Reforms to Legal immigration of low skilled workers

The Migration Policy Institute just published an Issue Brief on legal immigration of low skilled workers.
The authors say that severe limitations on legal immigration, temporary or permanent, of these workers has been in part the cause of illegal immigration.
The U.S. Chamber of Commerce and the AFL-CIO have agreed in principle on reforms to temporary low skilled labor immigration including freedom to move among employers and an opportunity to apply for permanent visas. The proposed W visa will allow for a broader range of employment.
H-2A visas for agricultural workers, which run for one year and are extendable to three years, are limited in number. H-2B visas, for non-farm work, are limited to 66,000 a year. Only 5,000 EB-3 permanent visas are available.
The debate over expanding and revising legal immigration for low skilled workers is paralyzed by these following issues:
• Wage levels and employment conditions. How to determine “prevailing wages.” The MPI says there is no obvious way to reconcile or come to an consensus about methodology. Also, there is differences in positions about assuming transportation and housing costs.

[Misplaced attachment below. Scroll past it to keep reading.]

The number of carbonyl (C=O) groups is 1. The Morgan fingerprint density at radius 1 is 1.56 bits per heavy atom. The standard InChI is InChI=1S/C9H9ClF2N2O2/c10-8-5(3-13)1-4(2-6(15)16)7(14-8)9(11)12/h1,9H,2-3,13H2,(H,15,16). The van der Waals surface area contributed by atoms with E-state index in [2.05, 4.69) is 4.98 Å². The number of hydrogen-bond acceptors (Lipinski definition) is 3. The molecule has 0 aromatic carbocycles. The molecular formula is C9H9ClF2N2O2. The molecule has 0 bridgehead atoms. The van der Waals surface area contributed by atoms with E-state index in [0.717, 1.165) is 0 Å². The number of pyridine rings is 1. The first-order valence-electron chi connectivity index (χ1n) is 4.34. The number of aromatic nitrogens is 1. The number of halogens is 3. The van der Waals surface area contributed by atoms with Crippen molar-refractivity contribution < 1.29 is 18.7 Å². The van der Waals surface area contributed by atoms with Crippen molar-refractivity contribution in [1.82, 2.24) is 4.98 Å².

• Level of effort employers must show to recruit U.S.workers
• Whether U.S. workers to work alongside temporary visa workers should be entitled to transportation and housing subsidies.
• Which federal agency should oversee these temporary workers: the Department of Labor or Homeland Security
• How to determine the appropriate number of visas. Caps, when reached, make it difficult for employers to plan. The MPI has for years recommended the creation of an independent body to set and periodically adjust the cap for visas, to overcome federal inertia.
• Freedom of temporary workers to seek employment other than with the original employer. This proposed policy is intended to deter labor standard violations by employers
• Incentives to employers who play by the rules.
• Legal remedies for temporary workers
• Better monitoring, by adding dedicated resources
• Regulating immigration intermediaries.
Issues in designing a new temporary W visa include the following:
• Creating a more nuanced range of employment, that might include some skilled labor such as in construction
• Providing a path to permanent residency. The design of this path is somewhat caught up in the issue of who will be admitted. The higher the skill level, the greater prospect policy makers believe the worker will successfully integrate with American society. Integration with American society is seen as a very desirable attribute of permanent residency.
Candidacy for permanent residency can include learning English, having a good work record, and evidence of skill development.

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